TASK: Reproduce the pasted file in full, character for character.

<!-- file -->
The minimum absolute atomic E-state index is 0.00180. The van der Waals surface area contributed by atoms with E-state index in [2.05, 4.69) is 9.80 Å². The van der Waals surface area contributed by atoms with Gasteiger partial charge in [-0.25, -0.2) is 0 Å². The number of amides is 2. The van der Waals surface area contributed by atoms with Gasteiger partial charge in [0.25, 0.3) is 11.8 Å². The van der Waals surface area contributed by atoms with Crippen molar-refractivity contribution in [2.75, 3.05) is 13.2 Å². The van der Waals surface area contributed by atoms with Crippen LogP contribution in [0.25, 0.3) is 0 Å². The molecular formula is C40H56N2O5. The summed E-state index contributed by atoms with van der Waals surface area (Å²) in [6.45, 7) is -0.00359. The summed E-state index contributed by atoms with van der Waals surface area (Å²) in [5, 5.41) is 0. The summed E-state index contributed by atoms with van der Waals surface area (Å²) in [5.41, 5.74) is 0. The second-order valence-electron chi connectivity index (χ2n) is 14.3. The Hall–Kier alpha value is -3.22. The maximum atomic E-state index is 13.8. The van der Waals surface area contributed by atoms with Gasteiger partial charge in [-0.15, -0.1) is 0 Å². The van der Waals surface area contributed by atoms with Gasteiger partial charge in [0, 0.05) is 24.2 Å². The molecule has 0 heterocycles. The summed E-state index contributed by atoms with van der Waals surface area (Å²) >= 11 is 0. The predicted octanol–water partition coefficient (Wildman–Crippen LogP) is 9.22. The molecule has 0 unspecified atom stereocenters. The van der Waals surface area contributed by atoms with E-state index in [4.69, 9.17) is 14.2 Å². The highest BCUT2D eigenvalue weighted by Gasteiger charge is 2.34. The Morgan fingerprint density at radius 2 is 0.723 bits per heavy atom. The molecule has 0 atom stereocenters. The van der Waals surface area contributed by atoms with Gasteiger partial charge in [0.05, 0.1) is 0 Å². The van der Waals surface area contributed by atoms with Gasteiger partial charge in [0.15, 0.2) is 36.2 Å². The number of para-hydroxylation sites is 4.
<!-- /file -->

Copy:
The minimum absolute atomic E-state index is 0.00180. The van der Waals surface area contributed by atoms with E-state index in [2.05, 4.69) is 9.80 Å². The van der Waals surface area contributed by atoms with Gasteiger partial charge in [-0.25, -0.2) is 0 Å². The number of amides is 2. The van der Waals surface area contributed by atoms with Gasteiger partial charge in [0.25, 0.3) is 11.8 Å². The van der Waals surface area contributed by atoms with Crippen molar-refractivity contribution in [2.75, 3.05) is 13.2 Å². The van der Waals surface area contributed by atoms with Crippen LogP contribution in [0.25, 0.3) is 0 Å². The molecular formula is C40H56N2O5. The summed E-state index contributed by atoms with van der Waals surface area (Å²) in [6.45, 7) is -0.00359. The summed E-state index contributed by atoms with van der Waals surface area (Å²) in [5, 5.41) is 0. The summed E-state index contributed by atoms with van der Waals surface area (Å²) in [5.41, 5.74) is 0. The second-order valence-electron chi connectivity index (χ2n) is 14.3. The Hall–Kier alpha value is -3.22. The maximum atomic E-state index is 13.8. The van der Waals surface area contributed by atoms with Gasteiger partial charge in [-0.15, -0.1) is 0 Å². The van der Waals surface area contributed by atoms with Gasteiger partial charge in [0, 0.05) is 24.2 Å². The molecule has 0 heterocycles. The summed E-state index contributed by atoms with van der Waals surface area (Å²) >= 11 is 0. The predicted octanol–water partition coefficient (Wildman–Crippen LogP) is 9.22. The molecule has 0 unspecified atom stereocenters. The van der Waals surface area contributed by atoms with E-state index in [4.69, 9.17) is 14.2 Å². The highest BCUT2D eigenvalue weighted by Gasteiger charge is 2.34. The Morgan fingerprint density at radius 2 is 0.723 bits per heavy atom. The molecule has 0 atom stereocenters. The van der Waals surface area contributed by atoms with Gasteiger partial charge in [0.05, 0.1) is 0 Å². The van der Waals surface area contributed by atoms with Gasteiger partial charge in [0.15, 0.2) is 36.2 Å². The number of para-hydroxylation sites is 4.